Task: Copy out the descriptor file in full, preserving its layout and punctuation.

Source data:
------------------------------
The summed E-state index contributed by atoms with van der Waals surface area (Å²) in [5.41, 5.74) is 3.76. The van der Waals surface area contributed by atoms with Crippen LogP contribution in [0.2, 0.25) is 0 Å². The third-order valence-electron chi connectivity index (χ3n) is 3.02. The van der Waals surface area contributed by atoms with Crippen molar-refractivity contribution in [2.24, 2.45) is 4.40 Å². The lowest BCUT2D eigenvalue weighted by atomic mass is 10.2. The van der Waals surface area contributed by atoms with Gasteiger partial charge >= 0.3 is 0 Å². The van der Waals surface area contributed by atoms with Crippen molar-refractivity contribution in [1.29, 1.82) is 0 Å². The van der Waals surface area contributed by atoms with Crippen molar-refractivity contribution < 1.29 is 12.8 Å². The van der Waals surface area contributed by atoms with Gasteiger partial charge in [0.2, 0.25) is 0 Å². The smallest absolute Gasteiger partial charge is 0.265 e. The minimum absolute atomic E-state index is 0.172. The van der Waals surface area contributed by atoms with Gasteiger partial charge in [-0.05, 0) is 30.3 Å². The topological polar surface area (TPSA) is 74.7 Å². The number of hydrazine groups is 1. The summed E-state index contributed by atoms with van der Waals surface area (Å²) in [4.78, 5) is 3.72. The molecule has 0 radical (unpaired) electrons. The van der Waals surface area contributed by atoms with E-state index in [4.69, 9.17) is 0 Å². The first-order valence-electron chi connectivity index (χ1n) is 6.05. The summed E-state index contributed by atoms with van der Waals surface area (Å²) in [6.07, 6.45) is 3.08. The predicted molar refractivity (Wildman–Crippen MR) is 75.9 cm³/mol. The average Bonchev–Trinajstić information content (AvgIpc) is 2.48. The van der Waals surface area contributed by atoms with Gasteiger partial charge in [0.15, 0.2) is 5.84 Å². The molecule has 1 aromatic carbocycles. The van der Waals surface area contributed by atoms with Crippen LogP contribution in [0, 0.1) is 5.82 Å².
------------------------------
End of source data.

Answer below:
The summed E-state index contributed by atoms with van der Waals surface area (Å²) in [5.41, 5.74) is 3.76. The van der Waals surface area contributed by atoms with Crippen LogP contribution in [0.2, 0.25) is 0 Å². The third-order valence-electron chi connectivity index (χ3n) is 3.02. The van der Waals surface area contributed by atoms with Crippen molar-refractivity contribution in [2.24, 2.45) is 4.40 Å². The lowest BCUT2D eigenvalue weighted by atomic mass is 10.2. The van der Waals surface area contributed by atoms with Gasteiger partial charge >= 0.3 is 0 Å². The van der Waals surface area contributed by atoms with Crippen molar-refractivity contribution in [1.29, 1.82) is 0 Å². The van der Waals surface area contributed by atoms with Crippen molar-refractivity contribution < 1.29 is 12.8 Å². The van der Waals surface area contributed by atoms with Gasteiger partial charge in [0.2, 0.25) is 0 Å². The smallest absolute Gasteiger partial charge is 0.265 e. The minimum absolute atomic E-state index is 0.172. The van der Waals surface area contributed by atoms with Gasteiger partial charge in [-0.05, 0) is 30.3 Å². The topological polar surface area (TPSA) is 74.7 Å². The number of hydrazine groups is 1. The summed E-state index contributed by atoms with van der Waals surface area (Å²) in [4.78, 5) is 3.72. The molecule has 0 radical (unpaired) electrons. The van der Waals surface area contributed by atoms with E-state index in [4.69, 9.17) is 0 Å². The first-order valence-electron chi connectivity index (χ1n) is 6.05. The summed E-state index contributed by atoms with van der Waals surface area (Å²) in [6.07, 6.45) is 3.08. The predicted molar refractivity (Wildman–Crippen MR) is 75.9 cm³/mol. The average Bonchev–Trinajstić information content (AvgIpc) is 2.48. The van der Waals surface area contributed by atoms with Gasteiger partial charge in [0.15, 0.2) is 5.84 Å². The molecule has 1 aromatic carbocycles. The van der Waals surface area contributed by atoms with Crippen LogP contribution in [0, 0.1) is 5.82 Å².